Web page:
by AM Kaizen
Dear Nigerian artistes,
This article stems from two relating situations. A friend of mine, an aspiring musician, sent a song for me to listen to and critique. I listened and loved the song, but I had certain reservations, hence I decided to share it with my colleagues at work to get a feel of their opinions.
Barely five seconds after the song had started to play, one of my colleagues screamed “Ah! He stole the beat. It’s the beat from D’banj’s ‘Endowed’!” She started to sing ‘Endowed’ along with the beat. In an instant the rest of my colleagues joined in raining abuses on the artiste, saying he ‘jacked’ the beat from D’banj. One of them went as far as saying “you know a Don Jazzy beat when you hear it”. I had to admit, the beat sounded very familiar, but it didn’t remind me of ‘Endowed’. Rather, I was reminded of an old song by Afro Cuban reggaeton artist, Norman Howell, aka Notch – the song being ‘VIP (Kopa Riddim)’. I remember this song from my college days in 2006. I jammed it almost every morning on my way to class. Even more interesting, is that Notch screams what sounds like “Yepa” throughout the chorus of the song. I immediately played the song for my colleagues and the rain of abuse became hotter, this time on the Mo’Hits crew.
This article is by no means written to single out one artiste or group of artistes in the Nigerian music industry, but to shed light on the reality that our industry is starting to sound like a recycle bin.
Heading home from work recently, I listened to a song on radio and totally loved it. I wasn’t sure what the name was, but I could have sworn it was DJ Zeez on the track. The next day, I asked a few friends around if they had heard this new song by DJ Zeez. I went on and on about how the song was hot and they needed to hear it. As I sang the words I heard on the radio, my friend immediately recognized the song and informed me that it was by a different artist. I argued. Perhaps DJ Zeez did his own version, because I was 100% sure – and I know my music pretty well. I got a reality check when my friend logged on to YouTube and played the song for me! It was the same song I heard on the radio and it was by a different artiste.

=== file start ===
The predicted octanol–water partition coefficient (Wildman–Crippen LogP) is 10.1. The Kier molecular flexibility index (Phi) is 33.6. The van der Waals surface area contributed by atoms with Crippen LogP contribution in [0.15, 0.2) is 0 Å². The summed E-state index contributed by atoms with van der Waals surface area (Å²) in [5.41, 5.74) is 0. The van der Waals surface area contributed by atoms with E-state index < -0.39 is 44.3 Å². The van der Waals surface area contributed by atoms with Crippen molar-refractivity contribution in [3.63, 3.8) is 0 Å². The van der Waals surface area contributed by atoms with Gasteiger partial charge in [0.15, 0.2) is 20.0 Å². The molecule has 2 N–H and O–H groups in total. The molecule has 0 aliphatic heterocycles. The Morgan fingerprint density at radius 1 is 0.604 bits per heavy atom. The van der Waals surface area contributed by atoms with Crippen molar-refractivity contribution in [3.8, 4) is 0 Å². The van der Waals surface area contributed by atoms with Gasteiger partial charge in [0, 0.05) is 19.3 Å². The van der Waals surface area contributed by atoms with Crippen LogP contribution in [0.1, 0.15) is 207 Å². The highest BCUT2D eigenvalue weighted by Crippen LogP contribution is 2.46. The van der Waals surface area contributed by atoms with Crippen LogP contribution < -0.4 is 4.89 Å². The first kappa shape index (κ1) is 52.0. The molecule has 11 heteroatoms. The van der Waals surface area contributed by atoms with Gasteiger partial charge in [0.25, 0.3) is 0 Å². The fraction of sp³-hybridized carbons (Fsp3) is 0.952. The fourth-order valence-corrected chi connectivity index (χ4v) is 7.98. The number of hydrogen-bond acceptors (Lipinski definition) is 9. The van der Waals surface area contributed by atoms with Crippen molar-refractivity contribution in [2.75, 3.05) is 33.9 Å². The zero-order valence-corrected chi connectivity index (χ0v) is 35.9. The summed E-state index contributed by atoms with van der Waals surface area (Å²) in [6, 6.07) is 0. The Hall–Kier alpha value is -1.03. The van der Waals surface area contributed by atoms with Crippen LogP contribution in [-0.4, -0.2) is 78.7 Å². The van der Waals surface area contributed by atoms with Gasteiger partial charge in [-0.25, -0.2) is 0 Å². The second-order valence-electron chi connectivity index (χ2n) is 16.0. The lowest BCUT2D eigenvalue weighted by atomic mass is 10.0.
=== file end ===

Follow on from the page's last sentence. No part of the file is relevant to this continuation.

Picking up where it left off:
Another friend of mine reminded me that ‘beat jacking’ is not new and that ‘Get Squared’ by PSquare was jacked from Usher Raymonds’ ‘Yeah’; ‘Danger’ from Eminem’s ‘Slim Shady’ and Lynxxx’s ‘International’ from ‘Migraine Skank’ by Gracious K (a DJ Mix). It was at this point that I decided to pen down my thoughts about our ‘new school’ music industry and the fact that every song is starting to sound the same.
Once upon a time it was easy to distinguish one artiste from the other. You knew an Eldee song when it came on. When the DJ switched to MI, you obviously knew that the song had changed. Styles were distinct. Today? I can barely tell when I’m dancing and a song changes to the next on the play list – our songs sound the same! Even worse, we are recycling beats and auto-tuning here and there to try and make the song sound different.